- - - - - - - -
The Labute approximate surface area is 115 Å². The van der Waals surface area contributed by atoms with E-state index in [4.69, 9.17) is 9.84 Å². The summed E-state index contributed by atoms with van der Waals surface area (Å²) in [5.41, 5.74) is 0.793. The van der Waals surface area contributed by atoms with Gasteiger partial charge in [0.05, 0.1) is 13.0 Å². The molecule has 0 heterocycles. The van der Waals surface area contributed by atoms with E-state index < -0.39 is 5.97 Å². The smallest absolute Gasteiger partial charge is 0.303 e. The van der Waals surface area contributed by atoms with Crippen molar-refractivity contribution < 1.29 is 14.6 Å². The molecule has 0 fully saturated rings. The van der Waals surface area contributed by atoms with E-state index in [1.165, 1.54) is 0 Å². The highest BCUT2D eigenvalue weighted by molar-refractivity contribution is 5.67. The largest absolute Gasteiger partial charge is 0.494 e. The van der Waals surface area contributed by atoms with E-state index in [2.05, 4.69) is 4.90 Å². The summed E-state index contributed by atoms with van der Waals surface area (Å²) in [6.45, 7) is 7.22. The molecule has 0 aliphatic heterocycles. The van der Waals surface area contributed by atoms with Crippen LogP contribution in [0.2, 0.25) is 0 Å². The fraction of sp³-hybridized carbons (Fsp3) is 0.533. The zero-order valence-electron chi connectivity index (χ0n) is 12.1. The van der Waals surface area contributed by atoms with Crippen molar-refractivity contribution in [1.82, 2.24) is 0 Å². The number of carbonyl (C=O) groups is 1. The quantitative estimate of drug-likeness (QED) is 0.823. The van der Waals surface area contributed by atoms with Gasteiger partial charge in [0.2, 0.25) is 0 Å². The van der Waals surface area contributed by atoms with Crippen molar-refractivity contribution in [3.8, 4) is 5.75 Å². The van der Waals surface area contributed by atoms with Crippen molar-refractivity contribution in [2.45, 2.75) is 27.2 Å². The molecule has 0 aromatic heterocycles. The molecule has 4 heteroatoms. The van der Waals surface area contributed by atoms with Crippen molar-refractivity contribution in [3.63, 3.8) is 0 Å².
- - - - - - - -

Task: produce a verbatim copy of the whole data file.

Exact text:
The Labute approximate surface area is 115 Å². The van der Waals surface area contributed by atoms with E-state index in [4.69, 9.17) is 9.84 Å². The summed E-state index contributed by atoms with van der Waals surface area (Å²) in [5.41, 5.74) is 0.793. The van der Waals surface area contributed by atoms with Gasteiger partial charge in [0.05, 0.1) is 13.0 Å². The molecule has 0 heterocycles. The van der Waals surface area contributed by atoms with E-state index < -0.39 is 5.97 Å². The smallest absolute Gasteiger partial charge is 0.303 e. The van der Waals surface area contributed by atoms with Crippen molar-refractivity contribution < 1.29 is 14.6 Å². The molecule has 0 fully saturated rings. The van der Waals surface area contributed by atoms with E-state index in [1.165, 1.54) is 0 Å². The highest BCUT2D eigenvalue weighted by molar-refractivity contribution is 5.67. The largest absolute Gasteiger partial charge is 0.494 e. The van der Waals surface area contributed by atoms with E-state index in [2.05, 4.69) is 4.90 Å². The summed E-state index contributed by atoms with van der Waals surface area (Å²) in [6.45, 7) is 7.22. The molecule has 0 aliphatic heterocycles. The van der Waals surface area contributed by atoms with Crippen LogP contribution in [0.2, 0.25) is 0 Å². The fraction of sp³-hybridized carbons (Fsp3) is 0.533. The zero-order valence-electron chi connectivity index (χ0n) is 12.1. The van der Waals surface area contributed by atoms with Crippen molar-refractivity contribution in [1.82, 2.24) is 0 Å². The number of carbonyl (C=O) groups is 1. The quantitative estimate of drug-likeness (QED) is 0.823. The van der Waals surface area contributed by atoms with Gasteiger partial charge in [0.2, 0.25) is 0 Å². The van der Waals surface area contributed by atoms with Crippen molar-refractivity contribution in [3.8, 4) is 5.75 Å². The van der Waals surface area contributed by atoms with Crippen molar-refractivity contribution in [2.45, 2.75) is 27.2 Å². The molecule has 0 aromatic heterocycles. The molecule has 4 heteroatoms. The van der Waals surface area contributed by atoms with Crippen molar-refractivity contribution in [3.63, 3.8) is 0 Å².